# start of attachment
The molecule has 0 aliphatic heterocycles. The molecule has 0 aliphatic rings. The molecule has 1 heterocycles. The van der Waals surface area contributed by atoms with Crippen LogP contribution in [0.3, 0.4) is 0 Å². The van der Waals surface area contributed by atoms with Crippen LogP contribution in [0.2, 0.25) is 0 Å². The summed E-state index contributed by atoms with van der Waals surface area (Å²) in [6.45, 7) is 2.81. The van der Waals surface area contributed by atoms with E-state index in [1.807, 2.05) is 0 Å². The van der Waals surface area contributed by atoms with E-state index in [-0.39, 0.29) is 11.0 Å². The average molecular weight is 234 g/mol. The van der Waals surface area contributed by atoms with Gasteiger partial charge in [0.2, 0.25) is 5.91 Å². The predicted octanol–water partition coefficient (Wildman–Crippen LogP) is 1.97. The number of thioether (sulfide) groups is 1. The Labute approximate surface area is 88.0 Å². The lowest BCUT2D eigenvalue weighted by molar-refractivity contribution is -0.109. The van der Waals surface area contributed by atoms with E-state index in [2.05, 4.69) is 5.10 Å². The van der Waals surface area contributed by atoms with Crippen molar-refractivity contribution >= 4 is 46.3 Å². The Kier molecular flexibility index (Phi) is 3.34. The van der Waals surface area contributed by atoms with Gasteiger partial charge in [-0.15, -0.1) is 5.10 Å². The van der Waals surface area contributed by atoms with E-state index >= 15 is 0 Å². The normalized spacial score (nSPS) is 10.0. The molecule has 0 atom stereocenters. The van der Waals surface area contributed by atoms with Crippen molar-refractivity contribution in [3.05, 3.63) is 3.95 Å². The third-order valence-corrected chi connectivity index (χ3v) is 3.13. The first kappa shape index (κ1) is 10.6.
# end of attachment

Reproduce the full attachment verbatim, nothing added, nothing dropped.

The molecule has 0 aliphatic heterocycles. The molecule has 0 aliphatic rings. The molecule has 1 heterocycles. The van der Waals surface area contributed by atoms with Crippen LogP contribution in [0.3, 0.4) is 0 Å². The van der Waals surface area contributed by atoms with Crippen LogP contribution in [0.2, 0.25) is 0 Å². The summed E-state index contributed by atoms with van der Waals surface area (Å²) in [6.45, 7) is 2.81. The van der Waals surface area contributed by atoms with E-state index in [1.807, 2.05) is 0 Å². The van der Waals surface area contributed by atoms with E-state index in [-0.39, 0.29) is 11.0 Å². The average molecular weight is 234 g/mol. The van der Waals surface area contributed by atoms with Gasteiger partial charge in [0.2, 0.25) is 5.91 Å². The predicted octanol–water partition coefficient (Wildman–Crippen LogP) is 1.97. The number of thioether (sulfide) groups is 1. The Labute approximate surface area is 88.0 Å². The lowest BCUT2D eigenvalue weighted by molar-refractivity contribution is -0.109. The van der Waals surface area contributed by atoms with E-state index in [2.05, 4.69) is 5.10 Å². The van der Waals surface area contributed by atoms with Crippen molar-refractivity contribution >= 4 is 46.3 Å². The Kier molecular flexibility index (Phi) is 3.34. The van der Waals surface area contributed by atoms with Gasteiger partial charge in [-0.15, -0.1) is 5.10 Å². The van der Waals surface area contributed by atoms with E-state index >= 15 is 0 Å². The normalized spacial score (nSPS) is 10.0. The molecule has 0 atom stereocenters. The van der Waals surface area contributed by atoms with Crippen molar-refractivity contribution in [3.05, 3.63) is 3.95 Å². The third-order valence-corrected chi connectivity index (χ3v) is 3.13. The first kappa shape index (κ1) is 10.6.